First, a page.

[00:10:21] Jeffrey: Yeah, and I think that's the key right there. That's the key, is like once you do hand it off and you explain it once, now you've freed up that portion of that segment of time that you would normally, you know, need to repeat that task or whatever in that compounds over time.

[00:10:44] Katie: Yeah. That's been a big growth for me since, um, working with Jeffrey in the Launch squad because I had very, I was very much a solo entrepreneur in Katie Collins coaching, you know, and, and it worked for me. I, I never wanted to work with hundreds of clients at a time. Like I didn't like that model. I really liked the one to one.

Teaching. You know, it was something, as a teacher, I wish I had more time for one to one. So I think when I became a coach, I was like, I love this. Being able to, um, you know, work in that way and not have hundreds of clients. Um, and so coming into the Lump Squad, it was just a, um, A big lesson for me. I mean, I had a VA in my other business, but just to understand how to write SOPs, how to, um, let our, you know, if they're, um, living in another country, how to let them know how to do a task, like the best way.

And so maybe written email isn't as good as doing a video and sharing the screen and being like, Here's exactly what I want you to do. Um, and, and so just learning. How can I give my directions better? And again, that comes from my teaching too. They used to say, you know, if, if half your class fails your test, that's on the teacher.

Right? Like, your test wasn't written well or you didn't teach them what they needed. Right. And so that's where I always come from. When if, if we have a staff that didn't do something correctly, I'm like, I must've forgotten to put that part in the sop . Right. So just constantly refining that. Um, and so, you know, just having the patience, like understanding it's not gonna be perfect the first time, but having the patience and the kindness and the compassion to come, you know, go back and forth and get it right together.


[00:12:30] Crista: Yeah, it's, And you said something so interesting there about how it takes a little bit for somebody to get it right and you have to learn somebody's learning style, right? It's, especially if you're working with somebody where English might not be their first language, maybe written isn't the best possible way.

Maybe it's better to demonstrate and show, which I really, really like because. Everybody has different learning styles, and we tend to lead with what we do and what works for us, and we forget sometimes that other people need things in different ways.

[00:13:01] Katie: Yeah. Yeah.

[00:13:03] Jeffrey: I pulled this quote from your website and I'd love to hear your thoughts on it or for you to expand on this, but you said, you know, what you say no to is just as important as what you say yes to. What does that mean?

[00:13:16] Crista: Yeah. I think in business, especially when you think about scaling, What do we think of when we think of scale? Most people think of more, more, more, more, more, more. And I think that that's actually not what scaling is. Scaling is not constant addition. But even if you're not even thinking about the term scale and you're just thinking about your business as a whole, what do we do?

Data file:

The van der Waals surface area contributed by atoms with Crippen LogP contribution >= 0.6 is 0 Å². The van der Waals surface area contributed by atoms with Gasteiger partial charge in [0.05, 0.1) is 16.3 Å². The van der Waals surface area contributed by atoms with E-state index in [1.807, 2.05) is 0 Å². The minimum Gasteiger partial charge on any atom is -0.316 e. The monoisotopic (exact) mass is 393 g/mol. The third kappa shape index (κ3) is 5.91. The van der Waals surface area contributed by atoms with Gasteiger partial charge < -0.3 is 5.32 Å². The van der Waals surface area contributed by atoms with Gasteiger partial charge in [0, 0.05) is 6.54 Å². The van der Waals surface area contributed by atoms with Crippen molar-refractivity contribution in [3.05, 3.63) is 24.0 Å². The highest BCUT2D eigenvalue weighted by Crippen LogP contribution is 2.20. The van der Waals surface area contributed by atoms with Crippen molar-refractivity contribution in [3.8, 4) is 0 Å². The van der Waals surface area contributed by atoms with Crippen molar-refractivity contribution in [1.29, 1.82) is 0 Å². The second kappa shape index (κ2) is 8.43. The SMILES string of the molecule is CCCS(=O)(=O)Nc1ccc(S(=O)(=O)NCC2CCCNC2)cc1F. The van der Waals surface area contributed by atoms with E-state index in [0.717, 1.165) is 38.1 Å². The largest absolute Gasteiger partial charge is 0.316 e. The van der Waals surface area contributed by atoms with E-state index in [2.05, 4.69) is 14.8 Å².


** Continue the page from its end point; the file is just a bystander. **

We add, we are coming up with a new quarter and we're like, Oh, I'm so excited for this new project. I'm gonna do this new thing. Add, add, add. We're constantly saying, To new things, and we need to subtract. We need to say no to things to create the space for the things that we wanna do, because otherwise, as entrepreneurs, we inadvertently put ourselves on the hustle hamster wheel because we're overextending ourselves.

We're saying yes to all the things. We end up having to work more to keep up, or we end up super disappointed when we've overcommitted and we can't get done. Everything that we said we were gonna do, which hopefully is internal and not client facing because that's even worse. But I think that you have to get really comfortable with saying no.

And saying no can be hard for us in general, but sometimes saying no isn't just saying no to things that are the wrong fit. Sometimes you have to say no to things that are a great fit because you have to create the space for something else and it can be really hard to do. But I think that's what.

Really differentiates those who are able to be successful and to scale in a way that's sustainable instead of just piling more on top of themselves or on top of their.

[00:14:53] Jeffrey: how does that really play out? Like, could you give us some examples on that?

[00:14:58] Crista: Yeah, there's a few different things. So the Lean Out method itself has four overarching, uh, pillars. The very first one is context. And I think in order to know what to say no to in your business or in order to know what to say yes to in your business, you have to know where you're going. So the context, we always start everything with context where you want that clarity of.

You wanna know where you're taking things next in the business, because that's what's gonna let you say, is this thing that I'm even considering, or this thing that I'm still doing, is this directionally correct with where I see the company going with what's coming next for us? And when you look at your vision, I think you wanna look across three facets.